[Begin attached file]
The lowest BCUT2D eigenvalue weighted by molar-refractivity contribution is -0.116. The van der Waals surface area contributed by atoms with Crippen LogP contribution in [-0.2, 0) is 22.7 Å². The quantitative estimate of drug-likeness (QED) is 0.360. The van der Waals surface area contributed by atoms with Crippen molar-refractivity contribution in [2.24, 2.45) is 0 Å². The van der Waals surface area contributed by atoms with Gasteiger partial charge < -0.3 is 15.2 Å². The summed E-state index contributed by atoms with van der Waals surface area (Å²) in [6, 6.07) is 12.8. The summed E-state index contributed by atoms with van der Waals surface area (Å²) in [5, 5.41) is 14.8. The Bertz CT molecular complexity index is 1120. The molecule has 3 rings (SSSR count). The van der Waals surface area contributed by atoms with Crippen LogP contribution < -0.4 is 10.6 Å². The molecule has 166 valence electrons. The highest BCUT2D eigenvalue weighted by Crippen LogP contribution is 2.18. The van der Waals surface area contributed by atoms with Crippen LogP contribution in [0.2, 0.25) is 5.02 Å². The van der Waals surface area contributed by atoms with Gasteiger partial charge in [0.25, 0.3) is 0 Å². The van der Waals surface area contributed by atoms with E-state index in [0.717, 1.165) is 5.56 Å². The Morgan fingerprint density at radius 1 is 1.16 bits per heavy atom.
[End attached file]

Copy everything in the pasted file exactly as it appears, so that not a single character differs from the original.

The lowest BCUT2D eigenvalue weighted by molar-refractivity contribution is -0.116. The van der Waals surface area contributed by atoms with Crippen LogP contribution in [-0.2, 0) is 22.7 Å². The quantitative estimate of drug-likeness (QED) is 0.360. The van der Waals surface area contributed by atoms with Crippen molar-refractivity contribution in [2.24, 2.45) is 0 Å². The van der Waals surface area contributed by atoms with Gasteiger partial charge < -0.3 is 15.2 Å². The summed E-state index contributed by atoms with van der Waals surface area (Å²) in [6, 6.07) is 12.8. The summed E-state index contributed by atoms with van der Waals surface area (Å²) in [5, 5.41) is 14.8. The Bertz CT molecular complexity index is 1120. The molecule has 3 rings (SSSR count). The van der Waals surface area contributed by atoms with Crippen LogP contribution < -0.4 is 10.6 Å². The molecule has 166 valence electrons. The highest BCUT2D eigenvalue weighted by Crippen LogP contribution is 2.18. The van der Waals surface area contributed by atoms with Crippen LogP contribution in [0.2, 0.25) is 5.02 Å². The van der Waals surface area contributed by atoms with Gasteiger partial charge in [0.25, 0.3) is 0 Å². The van der Waals surface area contributed by atoms with E-state index in [0.717, 1.165) is 5.56 Å². The Morgan fingerprint density at radius 1 is 1.16 bits per heavy atom.